Human Relations Award Honoree
In underdeveloped countries, child birth can be a life-threatening ordeal for mother and child. Dr. Medge D. Owen doesn’t think it should be that way, so she is on a lifesaving mission.
A professor at Wake Forest Medical School and director of its Global Maternal and Infant Health Programs, Owen is using her expertise and vast experience to equip medical facilities and personnel around the world with the tools and knowledge they need to safely bring newborns into the world while protecting the lives of their mothers.
Owen founded Kybele (Kha-Bella) to link doctors and other medical professionals with their colleagues in developing countries for training purposes. Since 2004, Owen and more than 400 other volunteers have conducted conferences and training sessions in Croatia, Egypt, Ghana, Mongolia and several other countries where pregnancy and childbirth are the leading causes of death and disability for women.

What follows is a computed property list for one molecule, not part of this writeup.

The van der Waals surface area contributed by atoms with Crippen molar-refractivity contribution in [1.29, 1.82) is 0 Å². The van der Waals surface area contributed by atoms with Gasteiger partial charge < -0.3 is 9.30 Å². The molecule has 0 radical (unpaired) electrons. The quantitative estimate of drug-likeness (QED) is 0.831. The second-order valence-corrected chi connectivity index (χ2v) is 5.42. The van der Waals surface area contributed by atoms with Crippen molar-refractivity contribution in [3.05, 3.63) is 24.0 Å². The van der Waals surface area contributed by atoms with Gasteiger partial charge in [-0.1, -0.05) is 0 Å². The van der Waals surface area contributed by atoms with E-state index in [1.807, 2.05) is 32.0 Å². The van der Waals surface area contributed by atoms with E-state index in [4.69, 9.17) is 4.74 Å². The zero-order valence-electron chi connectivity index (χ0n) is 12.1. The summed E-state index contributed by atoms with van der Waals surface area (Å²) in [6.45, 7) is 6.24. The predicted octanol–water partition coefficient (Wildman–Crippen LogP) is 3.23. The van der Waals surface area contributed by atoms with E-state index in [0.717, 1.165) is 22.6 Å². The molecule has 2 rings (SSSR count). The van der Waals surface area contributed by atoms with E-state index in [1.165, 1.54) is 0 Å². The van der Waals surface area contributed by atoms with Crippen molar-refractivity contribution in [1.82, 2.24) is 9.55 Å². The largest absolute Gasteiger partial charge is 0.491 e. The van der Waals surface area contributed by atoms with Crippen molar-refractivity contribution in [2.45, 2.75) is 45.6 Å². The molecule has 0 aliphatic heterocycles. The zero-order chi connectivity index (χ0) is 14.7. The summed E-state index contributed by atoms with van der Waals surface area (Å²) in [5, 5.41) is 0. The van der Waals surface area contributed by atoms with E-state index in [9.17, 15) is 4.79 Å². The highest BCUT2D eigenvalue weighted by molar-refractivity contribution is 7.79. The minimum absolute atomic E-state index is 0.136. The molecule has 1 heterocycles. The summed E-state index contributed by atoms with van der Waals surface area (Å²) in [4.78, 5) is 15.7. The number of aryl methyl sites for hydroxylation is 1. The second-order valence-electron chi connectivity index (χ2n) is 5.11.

In addition to teaching proper childbirth procedures and techniques, Kybele volunteers have donated more than $2 million in educational materials, textbooks, medication and medical equipment to developing countries. Their greatest contribution, however, is the gift of life. It is impossible to gauge the lives that have been saved over the past decade as a result of Owen’s efforts.
For being a selfless global life-saver, The Chronicle and the community are proud to honor Dr. Medge Owen with our Human Relations Award.